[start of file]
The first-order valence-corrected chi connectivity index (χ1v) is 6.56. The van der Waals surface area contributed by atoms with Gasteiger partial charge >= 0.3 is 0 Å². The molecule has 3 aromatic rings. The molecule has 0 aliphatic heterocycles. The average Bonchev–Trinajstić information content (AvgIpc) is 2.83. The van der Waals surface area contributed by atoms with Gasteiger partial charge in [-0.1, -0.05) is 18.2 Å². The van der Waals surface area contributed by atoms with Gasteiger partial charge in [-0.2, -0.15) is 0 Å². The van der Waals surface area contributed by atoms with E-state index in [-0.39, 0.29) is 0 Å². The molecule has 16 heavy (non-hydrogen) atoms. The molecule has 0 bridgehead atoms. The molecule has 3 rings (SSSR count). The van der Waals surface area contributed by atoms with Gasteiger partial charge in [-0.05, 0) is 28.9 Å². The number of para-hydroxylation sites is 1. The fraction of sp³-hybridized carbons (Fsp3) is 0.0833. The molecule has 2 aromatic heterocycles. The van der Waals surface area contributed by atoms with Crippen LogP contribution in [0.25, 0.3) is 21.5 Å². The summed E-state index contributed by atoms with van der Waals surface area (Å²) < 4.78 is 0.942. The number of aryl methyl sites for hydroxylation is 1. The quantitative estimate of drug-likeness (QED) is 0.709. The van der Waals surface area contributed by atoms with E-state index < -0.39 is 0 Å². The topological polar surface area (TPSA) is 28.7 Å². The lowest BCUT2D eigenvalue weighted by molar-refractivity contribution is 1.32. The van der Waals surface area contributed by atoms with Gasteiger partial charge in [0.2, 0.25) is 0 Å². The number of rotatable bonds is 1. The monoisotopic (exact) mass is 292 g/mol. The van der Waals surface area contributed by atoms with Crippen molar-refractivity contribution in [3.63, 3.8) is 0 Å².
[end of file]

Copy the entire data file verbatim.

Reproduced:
The first-order valence-corrected chi connectivity index (χ1v) is 6.56. The van der Waals surface area contributed by atoms with Gasteiger partial charge >= 0.3 is 0 Å². The molecule has 3 aromatic rings. The molecule has 0 aliphatic heterocycles. The average Bonchev–Trinajstić information content (AvgIpc) is 2.83. The van der Waals surface area contributed by atoms with Gasteiger partial charge in [-0.1, -0.05) is 18.2 Å². The van der Waals surface area contributed by atoms with Gasteiger partial charge in [-0.2, -0.15) is 0 Å². The van der Waals surface area contributed by atoms with E-state index in [-0.39, 0.29) is 0 Å². The molecule has 16 heavy (non-hydrogen) atoms. The molecule has 0 bridgehead atoms. The molecule has 3 rings (SSSR count). The van der Waals surface area contributed by atoms with Gasteiger partial charge in [-0.05, 0) is 28.9 Å². The number of para-hydroxylation sites is 1. The fraction of sp³-hybridized carbons (Fsp3) is 0.0833. The molecule has 2 aromatic heterocycles. The van der Waals surface area contributed by atoms with Crippen LogP contribution in [0.25, 0.3) is 21.5 Å². The summed E-state index contributed by atoms with van der Waals surface area (Å²) < 4.78 is 0.942. The number of aryl methyl sites for hydroxylation is 1. The quantitative estimate of drug-likeness (QED) is 0.709. The van der Waals surface area contributed by atoms with E-state index < -0.39 is 0 Å². The topological polar surface area (TPSA) is 28.7 Å². The lowest BCUT2D eigenvalue weighted by molar-refractivity contribution is 1.32. The van der Waals surface area contributed by atoms with Gasteiger partial charge in [0.2, 0.25) is 0 Å². The number of rotatable bonds is 1. The monoisotopic (exact) mass is 292 g/mol. The van der Waals surface area contributed by atoms with Crippen molar-refractivity contribution in [3.63, 3.8) is 0 Å².